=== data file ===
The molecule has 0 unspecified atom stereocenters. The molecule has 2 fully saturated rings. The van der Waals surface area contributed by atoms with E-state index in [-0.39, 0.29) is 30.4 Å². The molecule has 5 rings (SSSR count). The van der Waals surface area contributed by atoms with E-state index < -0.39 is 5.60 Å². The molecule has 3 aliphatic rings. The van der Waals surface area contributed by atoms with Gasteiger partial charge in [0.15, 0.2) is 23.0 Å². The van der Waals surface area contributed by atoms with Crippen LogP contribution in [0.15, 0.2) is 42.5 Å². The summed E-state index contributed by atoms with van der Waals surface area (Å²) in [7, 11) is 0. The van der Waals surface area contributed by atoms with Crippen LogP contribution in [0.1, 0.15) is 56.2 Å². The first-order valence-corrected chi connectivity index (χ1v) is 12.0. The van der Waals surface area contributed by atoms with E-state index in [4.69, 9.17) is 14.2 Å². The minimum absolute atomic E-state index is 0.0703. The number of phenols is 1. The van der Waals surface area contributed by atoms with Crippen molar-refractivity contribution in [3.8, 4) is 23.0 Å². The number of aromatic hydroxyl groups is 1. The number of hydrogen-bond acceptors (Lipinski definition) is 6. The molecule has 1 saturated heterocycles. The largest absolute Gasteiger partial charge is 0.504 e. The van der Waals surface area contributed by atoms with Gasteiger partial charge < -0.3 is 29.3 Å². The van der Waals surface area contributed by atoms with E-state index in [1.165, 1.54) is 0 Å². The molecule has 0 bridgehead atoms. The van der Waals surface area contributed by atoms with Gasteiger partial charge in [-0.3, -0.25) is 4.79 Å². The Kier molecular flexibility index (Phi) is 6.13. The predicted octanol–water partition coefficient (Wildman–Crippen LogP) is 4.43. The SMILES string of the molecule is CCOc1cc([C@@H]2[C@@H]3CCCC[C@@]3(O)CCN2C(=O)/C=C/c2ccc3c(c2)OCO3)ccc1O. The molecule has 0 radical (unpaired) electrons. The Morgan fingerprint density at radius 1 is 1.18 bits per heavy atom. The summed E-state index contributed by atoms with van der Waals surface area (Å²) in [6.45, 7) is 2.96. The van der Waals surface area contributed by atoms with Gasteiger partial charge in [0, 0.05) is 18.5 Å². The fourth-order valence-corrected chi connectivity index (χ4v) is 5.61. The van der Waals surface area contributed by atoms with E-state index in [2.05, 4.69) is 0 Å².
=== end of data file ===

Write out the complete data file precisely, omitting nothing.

The molecule has 0 unspecified atom stereocenters. The molecule has 2 fully saturated rings. The van der Waals surface area contributed by atoms with E-state index in [-0.39, 0.29) is 30.4 Å². The molecule has 5 rings (SSSR count). The van der Waals surface area contributed by atoms with E-state index < -0.39 is 5.60 Å². The molecule has 3 aliphatic rings. The van der Waals surface area contributed by atoms with Gasteiger partial charge in [0.15, 0.2) is 23.0 Å². The van der Waals surface area contributed by atoms with Crippen LogP contribution in [0.15, 0.2) is 42.5 Å². The summed E-state index contributed by atoms with van der Waals surface area (Å²) in [7, 11) is 0. The van der Waals surface area contributed by atoms with Crippen LogP contribution in [0.1, 0.15) is 56.2 Å². The first-order valence-corrected chi connectivity index (χ1v) is 12.0. The van der Waals surface area contributed by atoms with E-state index in [4.69, 9.17) is 14.2 Å². The minimum absolute atomic E-state index is 0.0703. The number of phenols is 1. The van der Waals surface area contributed by atoms with Crippen molar-refractivity contribution in [3.8, 4) is 23.0 Å². The number of aromatic hydroxyl groups is 1. The number of hydrogen-bond acceptors (Lipinski definition) is 6. The molecule has 1 saturated heterocycles. The largest absolute Gasteiger partial charge is 0.504 e. The van der Waals surface area contributed by atoms with Gasteiger partial charge < -0.3 is 29.3 Å². The van der Waals surface area contributed by atoms with E-state index in [1.165, 1.54) is 0 Å². The molecule has 0 bridgehead atoms. The van der Waals surface area contributed by atoms with Gasteiger partial charge in [-0.3, -0.25) is 4.79 Å². The Kier molecular flexibility index (Phi) is 6.13. The predicted octanol–water partition coefficient (Wildman–Crippen LogP) is 4.43. The SMILES string of the molecule is CCOc1cc([C@@H]2[C@@H]3CCCC[C@@]3(O)CCN2C(=O)/C=C/c2ccc3c(c2)OCO3)ccc1O. The molecule has 0 radical (unpaired) electrons. The Morgan fingerprint density at radius 1 is 1.18 bits per heavy atom. The summed E-state index contributed by atoms with van der Waals surface area (Å²) in [6.45, 7) is 2.96. The van der Waals surface area contributed by atoms with Gasteiger partial charge in [0, 0.05) is 18.5 Å². The fourth-order valence-corrected chi connectivity index (χ4v) is 5.61. The van der Waals surface area contributed by atoms with E-state index in [2.05, 4.69) is 0 Å².